Fichorova, R.N., Onderdonk, A.B., Yamamoto, H., Delaney, M.L., DuBois, A.M., Allred, E., Levition, A; for the ELGAN Study Investigators.
The fetal response to intrauterine inflammatory stimuli appears to contribute to the onset of preterm labor as well as
fetal injury, especially affecting newborns of extremely low gestational age. To investigate the role of placental colonization by
specific groups of microorganisms in the development of inflammatory responses present at birth, we analyzed 25 protein biomarkers
in dry blood spots obtained from 527 newborns delivered by Caesarean section in the 23rd to 27th gestation weeks. Bacteria
were detected in placentas and characterized by culture techniques. Odds ratios for having protein concentrations in the
top quartile for gestation age for individual and groups of microorganisms were calculated. Mixed bacterial vaginosis (BV) organisms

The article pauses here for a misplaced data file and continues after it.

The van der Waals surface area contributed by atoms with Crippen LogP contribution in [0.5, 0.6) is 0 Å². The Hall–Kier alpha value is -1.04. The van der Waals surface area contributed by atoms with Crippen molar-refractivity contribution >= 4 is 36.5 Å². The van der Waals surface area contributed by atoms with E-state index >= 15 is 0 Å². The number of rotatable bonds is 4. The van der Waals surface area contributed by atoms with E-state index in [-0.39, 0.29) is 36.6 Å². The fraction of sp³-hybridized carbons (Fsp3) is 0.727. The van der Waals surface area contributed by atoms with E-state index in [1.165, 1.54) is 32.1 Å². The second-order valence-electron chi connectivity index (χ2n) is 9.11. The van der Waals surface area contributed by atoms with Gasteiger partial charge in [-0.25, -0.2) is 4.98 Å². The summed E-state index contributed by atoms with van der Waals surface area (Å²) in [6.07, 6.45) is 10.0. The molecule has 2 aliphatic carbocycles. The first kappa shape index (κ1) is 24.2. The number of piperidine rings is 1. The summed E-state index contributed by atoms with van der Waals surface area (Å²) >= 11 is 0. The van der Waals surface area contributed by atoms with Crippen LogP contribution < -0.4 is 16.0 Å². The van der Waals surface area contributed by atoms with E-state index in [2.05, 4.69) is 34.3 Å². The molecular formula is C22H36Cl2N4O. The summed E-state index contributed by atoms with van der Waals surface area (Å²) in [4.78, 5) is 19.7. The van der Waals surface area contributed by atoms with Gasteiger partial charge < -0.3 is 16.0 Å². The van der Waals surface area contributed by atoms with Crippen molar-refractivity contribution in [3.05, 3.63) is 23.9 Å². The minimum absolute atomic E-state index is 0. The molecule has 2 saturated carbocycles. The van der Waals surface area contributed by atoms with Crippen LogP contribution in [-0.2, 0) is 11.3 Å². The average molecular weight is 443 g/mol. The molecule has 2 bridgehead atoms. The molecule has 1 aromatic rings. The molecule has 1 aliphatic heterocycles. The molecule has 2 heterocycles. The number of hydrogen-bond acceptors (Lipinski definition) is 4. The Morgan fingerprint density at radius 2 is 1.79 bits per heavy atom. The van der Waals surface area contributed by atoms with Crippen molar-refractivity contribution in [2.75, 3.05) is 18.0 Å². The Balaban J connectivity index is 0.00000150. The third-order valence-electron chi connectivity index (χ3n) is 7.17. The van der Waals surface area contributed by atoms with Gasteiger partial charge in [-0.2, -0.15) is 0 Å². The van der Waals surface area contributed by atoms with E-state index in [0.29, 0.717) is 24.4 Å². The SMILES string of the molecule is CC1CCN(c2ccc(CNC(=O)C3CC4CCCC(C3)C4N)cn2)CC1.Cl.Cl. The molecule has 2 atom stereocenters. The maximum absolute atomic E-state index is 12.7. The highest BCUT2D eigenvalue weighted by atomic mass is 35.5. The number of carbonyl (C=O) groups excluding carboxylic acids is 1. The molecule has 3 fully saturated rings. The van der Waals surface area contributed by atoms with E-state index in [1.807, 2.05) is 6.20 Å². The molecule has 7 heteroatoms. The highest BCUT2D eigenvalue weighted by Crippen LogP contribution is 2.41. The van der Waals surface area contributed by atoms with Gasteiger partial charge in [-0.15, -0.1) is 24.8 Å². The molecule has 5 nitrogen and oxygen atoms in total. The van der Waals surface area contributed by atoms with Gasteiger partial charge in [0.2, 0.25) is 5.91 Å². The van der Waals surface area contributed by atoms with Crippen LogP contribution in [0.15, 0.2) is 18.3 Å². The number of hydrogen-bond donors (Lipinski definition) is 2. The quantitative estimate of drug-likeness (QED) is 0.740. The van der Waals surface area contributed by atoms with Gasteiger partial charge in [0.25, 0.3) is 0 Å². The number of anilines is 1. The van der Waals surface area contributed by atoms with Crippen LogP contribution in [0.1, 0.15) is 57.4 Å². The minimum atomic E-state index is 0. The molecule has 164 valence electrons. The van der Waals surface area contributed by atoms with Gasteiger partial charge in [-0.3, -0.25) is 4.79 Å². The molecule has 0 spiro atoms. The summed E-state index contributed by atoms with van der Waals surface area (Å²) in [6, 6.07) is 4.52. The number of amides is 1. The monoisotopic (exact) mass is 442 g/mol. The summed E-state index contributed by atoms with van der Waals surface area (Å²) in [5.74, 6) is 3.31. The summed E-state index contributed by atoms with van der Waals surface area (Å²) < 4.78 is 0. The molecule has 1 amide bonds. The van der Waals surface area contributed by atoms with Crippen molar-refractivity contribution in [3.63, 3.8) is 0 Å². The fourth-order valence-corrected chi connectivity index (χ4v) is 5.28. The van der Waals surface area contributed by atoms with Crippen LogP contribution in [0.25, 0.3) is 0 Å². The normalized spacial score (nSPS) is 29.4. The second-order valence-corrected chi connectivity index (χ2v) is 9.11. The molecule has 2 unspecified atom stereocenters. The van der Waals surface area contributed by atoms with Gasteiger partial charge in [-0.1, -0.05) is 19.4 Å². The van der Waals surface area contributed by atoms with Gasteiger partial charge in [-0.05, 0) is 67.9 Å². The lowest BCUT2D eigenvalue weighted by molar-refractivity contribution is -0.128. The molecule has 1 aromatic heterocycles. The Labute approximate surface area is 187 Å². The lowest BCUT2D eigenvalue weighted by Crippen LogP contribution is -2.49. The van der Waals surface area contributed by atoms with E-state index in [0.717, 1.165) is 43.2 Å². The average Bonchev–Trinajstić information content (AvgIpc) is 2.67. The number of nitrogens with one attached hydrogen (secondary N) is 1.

were associated with a proinflammatory pattern similar to those of infectious facultative anaerobes. Prevotella and
Gardnerella species, anaerobic streptococci, peptostreptococci, and genital mycoplasmas each appeared to be associated with a
different pattern of elevated blood levels of inflammation-related proteins. Lactobacillus was associated with low odds of an inflammatory
response. This study provides evidence that microorganisms colonizing the placenta provoke distinctive newborn
inflammatory responses and that Lactobacillus may suppress these responses.